In the case of the death of my said Nephew without leaving a child or children, or the death of the child or children he may have had under the age of twenty-one years or intestate, I then bequeath the whole of my property subject to the Annuity of One Hundred pounds to John Fitall, & for the security & payment of which I mean Stock to remain in this Country, to the United States of America, to found at Washington, under the name of the Smithsonian Institution, an Establishment for the increase & diffusion of knowledge among men.
We thank you for it.
Other Amenities at the Castle
- Castle Café, which has an expensive but delicious menu, including salads, sandwiches, espresso, and gelato. Become a Smithsonian Resident Associate and the food is 10% off.
- Two information desks with brochures about the museums and very helpful staff.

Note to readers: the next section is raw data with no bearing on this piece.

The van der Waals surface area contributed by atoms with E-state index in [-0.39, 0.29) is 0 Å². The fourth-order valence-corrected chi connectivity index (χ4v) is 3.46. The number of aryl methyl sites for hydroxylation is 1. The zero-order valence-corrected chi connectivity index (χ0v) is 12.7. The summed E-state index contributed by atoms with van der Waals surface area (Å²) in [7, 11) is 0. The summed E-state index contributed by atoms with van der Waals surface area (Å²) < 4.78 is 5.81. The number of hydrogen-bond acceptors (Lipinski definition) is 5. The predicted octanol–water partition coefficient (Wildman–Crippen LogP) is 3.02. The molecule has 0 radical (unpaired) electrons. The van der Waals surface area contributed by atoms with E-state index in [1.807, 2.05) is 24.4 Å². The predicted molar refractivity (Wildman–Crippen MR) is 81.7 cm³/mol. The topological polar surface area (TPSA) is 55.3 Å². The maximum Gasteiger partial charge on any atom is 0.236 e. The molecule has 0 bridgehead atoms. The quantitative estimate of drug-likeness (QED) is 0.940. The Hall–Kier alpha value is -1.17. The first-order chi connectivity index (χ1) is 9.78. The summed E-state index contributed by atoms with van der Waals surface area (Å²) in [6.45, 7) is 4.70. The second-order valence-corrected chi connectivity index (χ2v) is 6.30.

- The Castle opens at 8:30 am, a full hour and a half before the museums, so early birds have plenty of time to get oriented and pumped for their museum trips.
Last spring, I had the good fortune of going to Ford’s Theatre to see the reading of a new musical written by the father of one of my college friends. The absolutely delightful musical, Lincoln in Love, concerned the young Abe Lincoln and his future bride, Mary Todd, as they met and began their courtship. I thought this one evening of singing (and laughter!) would be the closest I would come to seeing this giant of a man for the human he was.
The National Museum of American History has been giving Meet Our Museum talks on Thursdays, where curators talk to the public about objects and exhibits of interest. This week, I had the amazing good fortune to take a tour with Harry Rubenstein, curator of “Abraham Lincoln: An Extraordinary Life,” of this exhibit, which, while grounded in the larger historical events of the period, focuses on Lincoln the person–Lincoln the self-made man, Lincoln the rail-splitter, Lincoln the coffee-drinker.
I won’t give away all of Harry’s stories–after all, you should come see the exhibit!–but two stick out quite poignantly in my mind, based on objects to which Harry refers as “bookends” of Lincoln’s life.